Simon Stone made the move from directing theatre plays to films with this little-known gem from Australia. It’s a moody, atmospheric film that slowly builds up then hits you right in the gut. Family dynamics and dark secrets from the past rear their ugly head as the main characters are pushed into making decisions between blood-line and friendship. You can feel the influence of Stone’s career in theatre as the film has echoes of a play; the action takes place in just three locations – an old country house, a small woodland cottage in the grounds of the house and the school in the local town.

Stone cleverly uses the cinematic device of hearing the character’s voices speak when we can’t actually see them on screen, heightening the tension and building towards the reveal of the films big secret.


6. The Fury / De Helleveeg (Andre Van Duren,2016)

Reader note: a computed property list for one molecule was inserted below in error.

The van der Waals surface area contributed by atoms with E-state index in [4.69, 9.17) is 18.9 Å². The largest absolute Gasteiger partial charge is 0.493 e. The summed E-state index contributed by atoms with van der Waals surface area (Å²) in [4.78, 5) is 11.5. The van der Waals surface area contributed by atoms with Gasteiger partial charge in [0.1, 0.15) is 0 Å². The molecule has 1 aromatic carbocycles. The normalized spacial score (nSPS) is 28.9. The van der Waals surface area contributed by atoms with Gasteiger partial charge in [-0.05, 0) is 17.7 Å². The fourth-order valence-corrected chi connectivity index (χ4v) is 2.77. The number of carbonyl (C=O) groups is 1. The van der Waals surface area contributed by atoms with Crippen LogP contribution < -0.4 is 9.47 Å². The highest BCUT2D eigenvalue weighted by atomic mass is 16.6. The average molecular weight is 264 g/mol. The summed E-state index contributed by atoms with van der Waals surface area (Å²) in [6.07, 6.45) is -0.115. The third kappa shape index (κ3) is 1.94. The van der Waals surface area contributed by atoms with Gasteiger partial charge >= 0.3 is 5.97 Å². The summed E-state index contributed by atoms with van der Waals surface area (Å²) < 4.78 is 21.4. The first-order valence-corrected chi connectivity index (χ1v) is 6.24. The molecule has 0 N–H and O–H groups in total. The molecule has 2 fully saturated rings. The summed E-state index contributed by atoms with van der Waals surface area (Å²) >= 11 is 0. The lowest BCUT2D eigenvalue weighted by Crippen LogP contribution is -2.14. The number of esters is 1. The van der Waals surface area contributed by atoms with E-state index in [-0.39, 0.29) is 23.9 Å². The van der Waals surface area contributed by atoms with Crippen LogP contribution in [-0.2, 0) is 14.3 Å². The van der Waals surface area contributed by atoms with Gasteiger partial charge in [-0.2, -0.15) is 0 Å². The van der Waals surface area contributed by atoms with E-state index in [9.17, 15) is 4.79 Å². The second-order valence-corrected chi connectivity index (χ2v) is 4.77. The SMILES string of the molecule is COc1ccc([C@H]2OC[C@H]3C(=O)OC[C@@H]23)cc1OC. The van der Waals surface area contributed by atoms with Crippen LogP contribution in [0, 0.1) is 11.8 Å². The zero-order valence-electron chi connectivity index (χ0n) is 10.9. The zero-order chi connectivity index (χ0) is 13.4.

De Helleveeg

Set during the 1950s and 1960s in the Catholic-dominated South of Holland, Hannah Hoekstra gives the performance of her life as Tiny, a popular yet troubled girl growing up as an outcast within a seemingly normal family. The skill of the film is that at different times in the film the viewer can feel on her side and then against her, such is the polarising nature of her actions and reactions to events.

As the story unfolds and we learn the true reason behind Tiny’s detachment, there is a tendency towards sympathy, although later scenes even blur the lines further. It’s a fascinating character study of someone on the sidelines of life, seen through the eyes of Tiny but also those of her nephew, Albert. It’s a film that challenges you to think and to question the social norms of the society at the time, and also consider just how different things really are now.


7. Mustang (Deniz Gamze Erguyen, 2015)


If you haven’t seen this tale of five sisters approaching adulthood in a small Turkish village community, then you really should have. Nominated in the Best Foreign Language Film category at last year’s Oscars, yet still hugely under-appreciated, it is a must-watch film for a multitude of reasons.